Two-stage exchange arthroplasty for infected total knee arthroplasty: Predictors of failure

S. M.Javad Mortazavi, David Vegari, Anthony Ho, Benjamin Zmistowski, Javad Parvizi

Research output: Contribution to journalArticlepeer-review

224 Scopus citations

Abstract

Background: In North America, a two-stage exchange arthroplasty remains the preferred surgical treatment for chronic periprosthetic joint infection (PJI). Currently, there are no proper indicators that can guide orthopaedic surgeons in patient selection for two-stage exchange or the appropriate conditions in which to reimplant. Questions/purposes: To identify (1) the rate of recurrent PJI after two-stage exchange and (2) the role of 15 presurgical and 11 operative factors in influencing the outcome of two-stage revision. Patients and Methods: From a prospective database we identified 117 patients who had undergone two-stage exchange arthroplasty for PJI of the knee from 1997 to 2007. Failure of two-stage revision was defined as any treated knee requiring further treatment for PJI. We identified 15 presurgical and 11 surgical factors that might be related to failure. Minimum followup was 2 years (average, 3.4 years; range, 2-9.4 years). Results: Thirty-three of 117 reimplantations (28%) required reoperation for infection. Age, gender, body mass index, and comorbidity indices were similar in both groups. Multivariate analysis provided culture-negative (odds ratio [OR], 4.5; 95% confidence interval [CI], 1.3-15.7), methicillin-resistant organisms (OR, 2.8; 95% CI, 0.8-10.3), and increased reimplantation operative time (OR, 1.01; 95% CI, 1.0-1.03) as predictors of failure. ESR and CRP values at the time of reimplantation and time from resection to reimplantation were not predictors. Conclusions: Our observations suggest the failure rate after two-stage reimplantation for infected TKA is relatively high. Culture-negative or methicillin-resistant PJI increases the risk of failure over four- and twofold, respectively. We identified no variables that would guide the surgeon in identifying acceptable circumstances in which to perform the second stage. Level of Evidence: Level III, prognostic study. See Guidelines for Authors for a complete description of levels of evidence.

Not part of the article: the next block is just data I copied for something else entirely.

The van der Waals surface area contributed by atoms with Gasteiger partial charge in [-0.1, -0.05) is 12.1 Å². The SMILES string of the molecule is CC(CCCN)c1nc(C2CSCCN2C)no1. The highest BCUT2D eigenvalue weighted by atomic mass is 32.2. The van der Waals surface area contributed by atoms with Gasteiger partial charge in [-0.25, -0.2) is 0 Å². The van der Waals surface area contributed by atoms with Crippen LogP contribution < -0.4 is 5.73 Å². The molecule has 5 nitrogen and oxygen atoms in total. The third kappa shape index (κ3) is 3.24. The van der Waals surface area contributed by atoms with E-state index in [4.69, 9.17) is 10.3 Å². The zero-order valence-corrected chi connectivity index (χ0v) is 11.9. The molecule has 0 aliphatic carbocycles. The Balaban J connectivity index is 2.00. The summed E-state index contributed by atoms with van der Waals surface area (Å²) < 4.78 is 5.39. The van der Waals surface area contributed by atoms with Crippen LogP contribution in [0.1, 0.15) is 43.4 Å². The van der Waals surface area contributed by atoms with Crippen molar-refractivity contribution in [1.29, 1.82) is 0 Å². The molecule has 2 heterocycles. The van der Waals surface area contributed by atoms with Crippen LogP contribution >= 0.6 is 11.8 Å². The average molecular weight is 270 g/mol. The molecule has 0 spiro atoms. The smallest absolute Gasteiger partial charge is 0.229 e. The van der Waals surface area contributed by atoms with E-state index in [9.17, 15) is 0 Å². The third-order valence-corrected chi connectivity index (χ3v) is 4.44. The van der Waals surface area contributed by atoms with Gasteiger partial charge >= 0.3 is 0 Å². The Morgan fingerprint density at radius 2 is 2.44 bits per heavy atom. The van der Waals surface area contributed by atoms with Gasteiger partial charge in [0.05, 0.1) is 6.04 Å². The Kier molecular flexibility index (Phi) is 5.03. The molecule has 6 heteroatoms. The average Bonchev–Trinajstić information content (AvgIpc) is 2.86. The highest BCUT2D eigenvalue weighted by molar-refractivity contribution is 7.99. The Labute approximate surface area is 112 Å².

Original languageEnglish
Pages (from-to)3049-3054
Number of pages6
JournalClinical orthopaedics and related research
Volume469
Issue number11
DOIs
StatePublished - Nov 2011

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